Case Report: Imported Plasmodium knowlesi Malaria in a French Tourist Returning from ThailandArchived
The authors describe a case of imported Plasmodium knowlesi infection in a French tourist acquired in Thailand. The patient had spent a three month beach holiday on the west coast of Thailand including a one month stay on the Island of Ko Payam.
Berry A, Iriart X, Wilhelm N, Valentin A, Cassaing S, Witkowski B, Benoit-Vical F, Menard S, Olagnier D, Fillaux J, Sire S, Coustumier AL, Magnaval JF. Am J Trop Med Hyg. 2011 Apr;84(4):535-8.
Description: The authors describe a case of imported Plasmodium knowlesi infection in a French tourist acquired in Thailand. The patient had spent a three month beach holiday on the west coast of Thailand including a one month stay on the Island of Ko Payam. The patient was treated with a 500 mg dose of chloroquine for 5 days.
Public Health Significance: This is the first case of Plasmodium knowlesi malaria imported from Thailand into a Western country. Usually infection with P. knowlesi is acquired during stays in forest areas, since it is primarily a simian malaria parasite. In the displayed case the infection was contracted while staying in seaside resorts. The emergence of cases transmitted in highly touristic areas needs to be monitored closely. Plasmodium knowlesi infection must be considered in patients with malaria returning from Southeast Asia even if they did not travel to forest areas. Another recent article (Barber BE, Emerg Inf Dis Vol. 17,. 5, May 2011) mentioned that P. knowlesi is the most common cause of childhood malaria in Kudat, Malaysia. Although infection is generally uncomplicated, anaemia is common and thrombocytopenia universal.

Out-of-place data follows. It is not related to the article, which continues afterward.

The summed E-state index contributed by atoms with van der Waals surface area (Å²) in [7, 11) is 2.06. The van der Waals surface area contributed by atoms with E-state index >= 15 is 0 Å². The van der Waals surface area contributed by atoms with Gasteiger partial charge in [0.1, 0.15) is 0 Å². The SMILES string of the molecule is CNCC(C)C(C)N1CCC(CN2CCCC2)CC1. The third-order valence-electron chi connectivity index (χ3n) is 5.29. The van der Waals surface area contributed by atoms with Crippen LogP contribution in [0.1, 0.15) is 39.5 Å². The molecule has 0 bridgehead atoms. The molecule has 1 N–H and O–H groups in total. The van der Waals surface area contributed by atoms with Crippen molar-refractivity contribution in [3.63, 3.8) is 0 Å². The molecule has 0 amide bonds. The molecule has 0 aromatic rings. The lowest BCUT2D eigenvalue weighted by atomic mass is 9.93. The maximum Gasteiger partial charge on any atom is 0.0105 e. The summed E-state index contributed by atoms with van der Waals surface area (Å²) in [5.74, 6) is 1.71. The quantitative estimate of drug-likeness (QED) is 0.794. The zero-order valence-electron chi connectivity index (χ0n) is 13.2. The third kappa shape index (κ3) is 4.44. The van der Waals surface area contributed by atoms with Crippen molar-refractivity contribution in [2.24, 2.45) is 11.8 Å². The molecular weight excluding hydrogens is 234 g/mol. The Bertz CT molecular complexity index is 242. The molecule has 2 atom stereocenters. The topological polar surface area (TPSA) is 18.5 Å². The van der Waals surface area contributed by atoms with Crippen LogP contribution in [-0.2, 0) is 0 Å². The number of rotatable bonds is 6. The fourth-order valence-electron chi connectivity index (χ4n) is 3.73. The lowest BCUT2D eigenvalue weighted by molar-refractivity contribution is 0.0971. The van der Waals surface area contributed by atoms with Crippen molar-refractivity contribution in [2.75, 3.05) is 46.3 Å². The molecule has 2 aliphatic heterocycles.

Severe Plasmodium knowlesi malaria in a tertiary care hospital in Sabah, Malaysian BorneoArchived
30 Jun 2011 - 56 adult patients with PCR confirmed P. knowlesi malaria from Sabah are described. 22 (39%) of these had strictly defined severe malaria including respiratory distress, acute renal failure and shock.
Expert opinion: Is screening for malaria necessary among asymptomatic refugees and immigrants coming from endemic countries?Archived
31 May 2011 - This article assesses the findings of a recent Canadian study which measured malaria prevalence among recently arrived asymptomatic refugees.
Artemisinin resistance: the clock is tickingArchived
16 May 2011 - Artemisinin resistance in falciparum malaria has emerged in western Cambodia exactly where chloroquine resistance arose 50 years ago. Similarly to the resistance to chloroquine that spread to Africa, the experts are wondering whether artemisinin resistance will spread as widely. In such a case the consequences would be disastrous.